“We are more often frightened than hurt; and we suffer more from imagination than from reality.” – Lucius Annaeus Seneca
Today’s random word is know and comes from Men Undressed: Women Writers and the Male Sexual Experience. I’ve been pondering gender identity lately. There’s been a lot coming out about toxic masculinity and the harm it causes. I’ve been noticing where this lives in my own heart and trying to make sense of my own feelings about being a woman in today’s world trying to love fully and raise daughters. Trying to make sense of how to be more trusting but also discerning with men.
I have tinkered with this piece for days. I’ve been really struggling with some issues related to gender identity, intimacy, anger about the senseless violence and pain, and the serious injustice that is going on in my country right now. It can drag a girl down, you know? When I told my daughter about my contempt for humanity the other day (it was fleeting but strong), she wisely put her hand on my shoulder and said, “Have you written about it yet?” In truth, I hadn’t because I knew that all that would come out was bile at that moment so I kept pouring my frustrations into this piece. I moved all the elements around many times. Left it on my desk. Came back to it. Used the tweezers on my eyebrows then put them back in the frame. Tinkering with identity. Thinking about how we’re all in drag in some way. So much pretending and posturing. So many walls built around ourselves to protect our most vulnerable, precious selves.
Then I talked with him for a long time. He wanted to understand. He asked a lot questions and did a lot listening. I felt much more peaceful. More raw and more real. It was like being cleansed in some glacial river. I felt clean and clear and so very human. Much less anxious.
This morning, I saw this poignant video with Junot Diaz this morning talking about the culture of silence that exists within the Patriarchal construct. Watch it, then keep reading below…
This idea that if we don’t talk about it, it’s not hurting us is so absurd and frankly I’m very weary of it. I’ve been the one to broach uncomfortable topics many times. This can make a person unpopular. I once had a lover say I was “toxic” because I spoke my truth. I didn’t speak it in a mean way, not shaming or blaming, just saying what was true for me and asking for what I needed. That hurt me deeply and shut my heart down for quite some time. I have since begun to realize that male fragility comes from this toxic masculine environment in which we’ve all been raised and, while I have compassion for that, I am also a strong advocate for personal responsibility. What we’re not imagining is that men are killing women because they won’t say yes and countless other people are being verbally and emotionally abused by this toxicity. That shit is real. David J. Schwartz does a great job of articulating what this is like for men in this article titled Masculinity is an Anxiety Disorder: Breaking Down the Nerd Box. He unpacks how the way our culture creates heirarchy by labeling what it means to “be a man” that ultimately hurts everyone. He owns his own part in this in a most glorious way that other men can follow:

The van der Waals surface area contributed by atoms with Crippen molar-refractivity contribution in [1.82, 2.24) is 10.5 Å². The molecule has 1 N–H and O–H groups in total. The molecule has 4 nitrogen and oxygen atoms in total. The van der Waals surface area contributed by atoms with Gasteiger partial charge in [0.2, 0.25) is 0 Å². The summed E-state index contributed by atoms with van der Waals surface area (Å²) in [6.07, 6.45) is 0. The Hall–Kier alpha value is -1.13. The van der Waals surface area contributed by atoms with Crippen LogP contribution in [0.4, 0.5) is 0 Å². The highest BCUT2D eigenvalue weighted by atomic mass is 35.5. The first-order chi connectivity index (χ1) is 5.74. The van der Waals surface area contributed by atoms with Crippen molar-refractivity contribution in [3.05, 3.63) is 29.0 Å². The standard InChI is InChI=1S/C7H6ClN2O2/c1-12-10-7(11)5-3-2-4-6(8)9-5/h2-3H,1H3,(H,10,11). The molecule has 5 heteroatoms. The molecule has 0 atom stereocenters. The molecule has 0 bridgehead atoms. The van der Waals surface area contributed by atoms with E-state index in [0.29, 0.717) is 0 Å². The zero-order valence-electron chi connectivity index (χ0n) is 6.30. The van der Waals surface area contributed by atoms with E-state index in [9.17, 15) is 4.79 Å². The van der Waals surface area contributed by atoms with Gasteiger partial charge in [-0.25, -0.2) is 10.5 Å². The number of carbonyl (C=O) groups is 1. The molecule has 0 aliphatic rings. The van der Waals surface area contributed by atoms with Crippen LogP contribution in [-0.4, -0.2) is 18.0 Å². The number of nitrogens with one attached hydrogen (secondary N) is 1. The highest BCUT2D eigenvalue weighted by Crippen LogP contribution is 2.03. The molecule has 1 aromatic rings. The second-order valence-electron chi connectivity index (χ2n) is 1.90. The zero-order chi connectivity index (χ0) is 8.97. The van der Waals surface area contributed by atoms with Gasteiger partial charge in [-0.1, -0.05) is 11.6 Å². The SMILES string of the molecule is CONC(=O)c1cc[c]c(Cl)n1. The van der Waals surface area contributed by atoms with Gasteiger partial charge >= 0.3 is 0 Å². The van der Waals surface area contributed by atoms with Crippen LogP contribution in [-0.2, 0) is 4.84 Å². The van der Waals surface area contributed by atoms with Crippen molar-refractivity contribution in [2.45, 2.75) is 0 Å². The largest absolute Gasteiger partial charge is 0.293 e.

But surely the Box, that construct built by others as much as by ourselves, that little prison we started building to protect ourselves from things we didn’t even understand yet, the invisible walls that keep us from being vulnerable enough to make connections and train us to see every approach as an assault—surely that can go. Surely we can recognize that as the source of so much of our tension and anxiety.
Because I’m open about my own process and fears, a woman recently asked me about navigating the world of online dating and asked what to do if she’s not interested in someone. She was worried about hurting their feelings. I said, “Ignore them. Their feelings are not your responsibility.” She told me how liberating that was. That it was a revolutionary idea to her.
Think about that. It’s revolutionary to realize that, as a woman, we don’t have to care for every, living thing. We can care for ourselves. Stake a claim for our own happiness. Think about our own interests and take action on our own behalf. We’re often afraid to do this because of the tremendous push back we get for doing so not just by men but by other women. I found when I saying yes when I meant no so many times, I ended up feeling shattered and resentful. By walking through the fire of learning how to say no or just not saying anything and dealing with the heat of that, I’ve learned to honor my own needs.
One thing I know for sure: I did not come here to live inside someone else’s construction of reality. I’ve learned to curate my life, to invite in what I wish for and what my heart most needs. Instead of accepting the bad behavior of pouty, petulant boys, I am inviting in the bold and vulnerable hearts of men who are doing their work and willing to walk alongside me while I do mine. That’s what discernment brings. That’s what love really is. It’s not a game of power. It’s a process of opening.
As Diaz says in the video, “Who doesn’t want intimacy? Who doesn’t want to connect with a partner profoundly?” I so agree with that and in order to do this, I’m realizing that I have to take responsibility for my own happiness so I can. That starts with not engaging in conversation where someone is arguing with my feelings while I’m listening deeply to theirs. I’ve had a lifetime of that. Somehow working on this Bricolage Project is helping me understand these things. Surrendering to the process and paying attention is showing me how much I have been operating from my wounded animal self and is helping me imagine something different and wow, am I liking it!
Today he said to me, “I don’t want to turn you away for any reason. Everything you offer is something I want.”